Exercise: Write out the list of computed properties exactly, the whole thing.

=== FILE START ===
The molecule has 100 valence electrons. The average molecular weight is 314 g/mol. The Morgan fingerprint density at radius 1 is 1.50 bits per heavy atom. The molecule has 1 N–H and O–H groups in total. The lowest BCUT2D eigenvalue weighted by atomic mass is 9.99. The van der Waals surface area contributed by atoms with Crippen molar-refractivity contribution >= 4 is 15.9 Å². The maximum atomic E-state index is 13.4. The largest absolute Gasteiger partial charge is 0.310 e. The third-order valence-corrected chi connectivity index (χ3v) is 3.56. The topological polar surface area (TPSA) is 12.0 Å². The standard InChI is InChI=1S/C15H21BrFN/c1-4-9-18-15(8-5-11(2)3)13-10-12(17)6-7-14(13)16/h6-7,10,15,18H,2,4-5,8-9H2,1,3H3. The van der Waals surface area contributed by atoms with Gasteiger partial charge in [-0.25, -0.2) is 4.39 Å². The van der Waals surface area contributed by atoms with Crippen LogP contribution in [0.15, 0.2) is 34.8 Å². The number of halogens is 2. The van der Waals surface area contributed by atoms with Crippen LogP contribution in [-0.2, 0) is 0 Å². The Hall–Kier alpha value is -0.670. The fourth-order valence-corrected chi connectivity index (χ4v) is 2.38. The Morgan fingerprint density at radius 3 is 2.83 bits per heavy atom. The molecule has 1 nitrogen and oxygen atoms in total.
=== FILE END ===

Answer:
The molecule has 100 valence electrons. The average molecular weight is 314 g/mol. The Morgan fingerprint density at radius 1 is 1.50 bits per heavy atom. The molecule has 1 N–H and O–H groups in total. The lowest BCUT2D eigenvalue weighted by atomic mass is 9.99. The van der Waals surface area contributed by atoms with Crippen molar-refractivity contribution >= 4 is 15.9 Å². The maximum atomic E-state index is 13.4. The largest absolute Gasteiger partial charge is 0.310 e. The third-order valence-corrected chi connectivity index (χ3v) is 3.56. The topological polar surface area (TPSA) is 12.0 Å². The standard InChI is InChI=1S/C15H21BrFN/c1-4-9-18-15(8-5-11(2)3)13-10-12(17)6-7-14(13)16/h6-7,10,15,18H,2,4-5,8-9H2,1,3H3. The van der Waals surface area contributed by atoms with Gasteiger partial charge in [-0.25, -0.2) is 4.39 Å². The van der Waals surface area contributed by atoms with Crippen LogP contribution in [0.15, 0.2) is 34.8 Å². The number of halogens is 2. The van der Waals surface area contributed by atoms with Crippen LogP contribution in [-0.2, 0) is 0 Å². The Hall–Kier alpha value is -0.670. The fourth-order valence-corrected chi connectivity index (χ4v) is 2.38. The Morgan fingerprint density at radius 3 is 2.83 bits per heavy atom. The molecule has 1 nitrogen and oxygen atoms in total.